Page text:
After a few hours of nervous waiting, it was time for us and our athletic counterpart, downhill skateboarder Pete Connolly, to go in and do the test.
Sitting opposite each other, in front of our own screens, we’re told that the test will last 40 minutes and we can start whenever we’re ready. Pete starts first.
The images shown are top secret and for that reason can’t be shared, rangingfrom everyday objects to ones of a more extreme nature used to stimulate a positive and negative response in us. What we can say however, is that at times they were difficult to deal with.
Looking up at Pete throughout the test, it was interesting to see the contrast of his reactions with our own. While anyone would flinch and look away often, his concentration never faltered. Starting only a minute before us, he finished and left ten minutes early. Even without the results, it was already clear to see that there was a big difference between journalist and athlete.
The results from the Dunlop experiment tell us much more than expected about the brains of extreme athletes. While the journalists had a good level of memory, the athletes ability to keep control was through the roof.
Not only were the athlete’s brains 10 per cent quicker than the non athletes they actually improved by 20 per cent when faced with challenging images. In short, these athletes can make themselves perform better in life threatening moments when the rest of us would falter. It’s an amazing skill to have and a fascinating one for them all to share.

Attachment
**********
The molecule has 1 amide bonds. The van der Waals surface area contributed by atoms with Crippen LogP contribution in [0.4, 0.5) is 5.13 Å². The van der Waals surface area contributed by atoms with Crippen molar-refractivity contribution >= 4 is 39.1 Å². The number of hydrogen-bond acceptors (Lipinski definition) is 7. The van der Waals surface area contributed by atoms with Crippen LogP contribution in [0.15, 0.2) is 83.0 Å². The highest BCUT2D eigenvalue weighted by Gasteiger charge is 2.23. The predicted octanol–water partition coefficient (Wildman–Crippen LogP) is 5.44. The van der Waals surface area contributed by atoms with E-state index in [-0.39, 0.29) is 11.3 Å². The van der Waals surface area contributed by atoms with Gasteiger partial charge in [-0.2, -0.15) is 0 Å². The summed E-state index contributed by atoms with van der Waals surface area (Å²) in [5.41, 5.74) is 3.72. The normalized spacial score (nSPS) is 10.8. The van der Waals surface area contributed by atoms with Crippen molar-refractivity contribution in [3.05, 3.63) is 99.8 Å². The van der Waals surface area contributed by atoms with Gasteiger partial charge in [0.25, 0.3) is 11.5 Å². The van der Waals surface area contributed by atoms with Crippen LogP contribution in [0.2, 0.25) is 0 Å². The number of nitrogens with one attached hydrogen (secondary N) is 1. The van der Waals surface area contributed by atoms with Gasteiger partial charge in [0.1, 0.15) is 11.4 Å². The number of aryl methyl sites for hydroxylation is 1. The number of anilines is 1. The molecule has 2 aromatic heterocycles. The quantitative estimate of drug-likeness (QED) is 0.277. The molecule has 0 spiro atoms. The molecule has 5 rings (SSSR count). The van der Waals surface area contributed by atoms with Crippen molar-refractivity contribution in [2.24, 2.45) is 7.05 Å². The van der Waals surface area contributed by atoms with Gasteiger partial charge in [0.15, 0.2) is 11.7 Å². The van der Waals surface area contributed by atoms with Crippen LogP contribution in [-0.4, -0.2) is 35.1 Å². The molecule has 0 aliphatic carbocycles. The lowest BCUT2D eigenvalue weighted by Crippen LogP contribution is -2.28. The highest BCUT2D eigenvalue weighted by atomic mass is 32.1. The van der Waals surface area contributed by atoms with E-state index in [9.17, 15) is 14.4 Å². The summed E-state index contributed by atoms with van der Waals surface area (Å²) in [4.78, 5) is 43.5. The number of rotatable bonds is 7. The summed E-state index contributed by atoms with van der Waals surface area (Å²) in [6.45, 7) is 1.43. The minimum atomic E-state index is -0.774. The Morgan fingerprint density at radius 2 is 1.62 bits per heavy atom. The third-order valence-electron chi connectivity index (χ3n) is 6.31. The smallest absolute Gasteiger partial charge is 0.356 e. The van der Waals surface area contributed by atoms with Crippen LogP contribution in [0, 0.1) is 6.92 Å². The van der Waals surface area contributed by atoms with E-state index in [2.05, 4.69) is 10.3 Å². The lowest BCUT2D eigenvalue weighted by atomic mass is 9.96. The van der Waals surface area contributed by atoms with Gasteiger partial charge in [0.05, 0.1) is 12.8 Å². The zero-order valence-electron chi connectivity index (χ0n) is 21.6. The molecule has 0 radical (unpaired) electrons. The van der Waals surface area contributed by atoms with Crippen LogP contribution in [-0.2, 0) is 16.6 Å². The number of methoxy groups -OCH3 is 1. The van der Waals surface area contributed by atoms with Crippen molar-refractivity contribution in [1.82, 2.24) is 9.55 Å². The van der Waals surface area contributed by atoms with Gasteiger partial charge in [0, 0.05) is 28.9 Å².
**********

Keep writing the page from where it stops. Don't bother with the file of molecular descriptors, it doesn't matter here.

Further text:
“In some cases, the non-athletes’ performance fell apart in terms of speed of memory when put in difficult and intense situations. Conversely, the athlete’s responses often improved” says Professor Walsh.
“A lot of this makes sense, in particular in the case of rock-climbing or motor racing, where the athletes are conditioned to negate dangerous situations and need to make split second decisions.”
So are athletes wired differently to us? Most definitely. What’s more interesting however is how their individual results matched up with the challenges in their sports.
John McGuinness was the fastest in reaction to negative stimuli, which makes sense for a motocross driver when quick reactions in moments of intense danger is a must.
Louis Parkinson had the highest accuracy under pressure, for a rock climber who needs to work out routes in extended periods of danger this fits perfectly.
Whether it be through nature or nurture however, what is certain is that athletes have a different response to performance when the stakes are high. Whether they’re a rock climber, surfer, or motocross driver, what links them is that they all to stay in control of their natural fears and use them to make themselves perform better.
It’s not just their physical attributes that make them extraordinary, it’s their mindset also and Professor Walsh and Dunlop have proven that.
You can challenge your own mental performance through one of the cognitive tests developed by Dunlop and UCL here